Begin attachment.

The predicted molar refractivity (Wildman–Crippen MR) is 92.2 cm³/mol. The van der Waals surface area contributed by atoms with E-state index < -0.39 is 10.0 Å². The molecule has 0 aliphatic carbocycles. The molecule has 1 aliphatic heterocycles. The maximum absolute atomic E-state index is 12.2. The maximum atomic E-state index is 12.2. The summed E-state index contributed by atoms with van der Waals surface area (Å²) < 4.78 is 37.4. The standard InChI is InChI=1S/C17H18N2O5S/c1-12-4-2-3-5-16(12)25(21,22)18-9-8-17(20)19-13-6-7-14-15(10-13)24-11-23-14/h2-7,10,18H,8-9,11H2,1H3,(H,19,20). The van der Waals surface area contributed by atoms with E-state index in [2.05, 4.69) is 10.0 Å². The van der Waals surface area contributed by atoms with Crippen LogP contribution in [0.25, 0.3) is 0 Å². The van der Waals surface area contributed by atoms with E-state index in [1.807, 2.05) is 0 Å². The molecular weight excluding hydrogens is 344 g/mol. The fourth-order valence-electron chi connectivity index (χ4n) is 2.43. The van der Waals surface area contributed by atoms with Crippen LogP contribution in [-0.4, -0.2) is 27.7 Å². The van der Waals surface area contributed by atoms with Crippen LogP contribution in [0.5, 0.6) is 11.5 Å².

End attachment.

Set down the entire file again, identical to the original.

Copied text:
The predicted molar refractivity (Wildman–Crippen MR) is 92.2 cm³/mol. The van der Waals surface area contributed by atoms with E-state index < -0.39 is 10.0 Å². The molecule has 0 aliphatic carbocycles. The molecule has 1 aliphatic heterocycles. The maximum absolute atomic E-state index is 12.2. The maximum atomic E-state index is 12.2. The summed E-state index contributed by atoms with van der Waals surface area (Å²) < 4.78 is 37.4. The standard InChI is InChI=1S/C17H18N2O5S/c1-12-4-2-3-5-16(12)25(21,22)18-9-8-17(20)19-13-6-7-14-15(10-13)24-11-23-14/h2-7,10,18H,8-9,11H2,1H3,(H,19,20). The van der Waals surface area contributed by atoms with E-state index in [2.05, 4.69) is 10.0 Å². The van der Waals surface area contributed by atoms with Crippen LogP contribution in [0.25, 0.3) is 0 Å². The van der Waals surface area contributed by atoms with E-state index in [1.807, 2.05) is 0 Å². The molecular weight excluding hydrogens is 344 g/mol. The fourth-order valence-electron chi connectivity index (χ4n) is 2.43. The van der Waals surface area contributed by atoms with Crippen LogP contribution in [-0.4, -0.2) is 27.7 Å². The van der Waals surface area contributed by atoms with Crippen LogP contribution in [0.5, 0.6) is 11.5 Å².